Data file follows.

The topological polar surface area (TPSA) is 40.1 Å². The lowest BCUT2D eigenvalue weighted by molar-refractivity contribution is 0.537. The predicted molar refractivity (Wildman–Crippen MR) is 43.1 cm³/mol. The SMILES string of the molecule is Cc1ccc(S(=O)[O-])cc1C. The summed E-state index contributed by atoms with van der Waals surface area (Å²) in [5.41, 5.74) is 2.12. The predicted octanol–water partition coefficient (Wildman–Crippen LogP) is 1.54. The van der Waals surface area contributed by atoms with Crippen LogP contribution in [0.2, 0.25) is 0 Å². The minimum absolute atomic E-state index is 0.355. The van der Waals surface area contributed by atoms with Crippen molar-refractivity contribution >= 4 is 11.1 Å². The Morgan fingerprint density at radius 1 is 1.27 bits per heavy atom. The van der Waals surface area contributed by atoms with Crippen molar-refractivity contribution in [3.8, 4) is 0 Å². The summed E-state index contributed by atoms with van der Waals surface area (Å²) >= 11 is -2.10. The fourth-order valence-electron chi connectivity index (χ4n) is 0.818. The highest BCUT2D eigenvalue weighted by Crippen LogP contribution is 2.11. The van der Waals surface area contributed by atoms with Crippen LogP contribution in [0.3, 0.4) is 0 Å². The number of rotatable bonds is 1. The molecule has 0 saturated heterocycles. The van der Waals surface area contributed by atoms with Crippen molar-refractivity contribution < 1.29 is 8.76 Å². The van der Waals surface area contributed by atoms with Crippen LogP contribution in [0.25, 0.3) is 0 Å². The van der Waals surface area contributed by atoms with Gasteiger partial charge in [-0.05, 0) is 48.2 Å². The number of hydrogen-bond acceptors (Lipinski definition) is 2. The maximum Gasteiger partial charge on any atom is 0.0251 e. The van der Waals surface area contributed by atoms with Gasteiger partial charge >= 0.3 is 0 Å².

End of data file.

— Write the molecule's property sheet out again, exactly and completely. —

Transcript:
The topological polar surface area (TPSA) is 40.1 Å². The lowest BCUT2D eigenvalue weighted by molar-refractivity contribution is 0.537. The predicted molar refractivity (Wildman–Crippen MR) is 43.1 cm³/mol. The SMILES string of the molecule is Cc1ccc(S(=O)[O-])cc1C. The summed E-state index contributed by atoms with van der Waals surface area (Å²) in [5.41, 5.74) is 2.12. The predicted octanol–water partition coefficient (Wildman–Crippen LogP) is 1.54. The van der Waals surface area contributed by atoms with Crippen LogP contribution in [0.2, 0.25) is 0 Å². The minimum absolute atomic E-state index is 0.355. The van der Waals surface area contributed by atoms with Crippen molar-refractivity contribution >= 4 is 11.1 Å². The Morgan fingerprint density at radius 1 is 1.27 bits per heavy atom. The van der Waals surface area contributed by atoms with Crippen molar-refractivity contribution in [3.8, 4) is 0 Å². The summed E-state index contributed by atoms with van der Waals surface area (Å²) >= 11 is -2.10. The fourth-order valence-electron chi connectivity index (χ4n) is 0.818. The highest BCUT2D eigenvalue weighted by Crippen LogP contribution is 2.11. The van der Waals surface area contributed by atoms with Crippen LogP contribution in [0.3, 0.4) is 0 Å². The number of rotatable bonds is 1. The molecule has 0 saturated heterocycles. The van der Waals surface area contributed by atoms with Crippen molar-refractivity contribution < 1.29 is 8.76 Å². The van der Waals surface area contributed by atoms with Crippen LogP contribution in [0.25, 0.3) is 0 Å². The van der Waals surface area contributed by atoms with Gasteiger partial charge in [-0.05, 0) is 48.2 Å². The number of hydrogen-bond acceptors (Lipinski definition) is 2. The maximum Gasteiger partial charge on any atom is 0.0251 e. The van der Waals surface area contributed by atoms with Gasteiger partial charge >= 0.3 is 0 Å².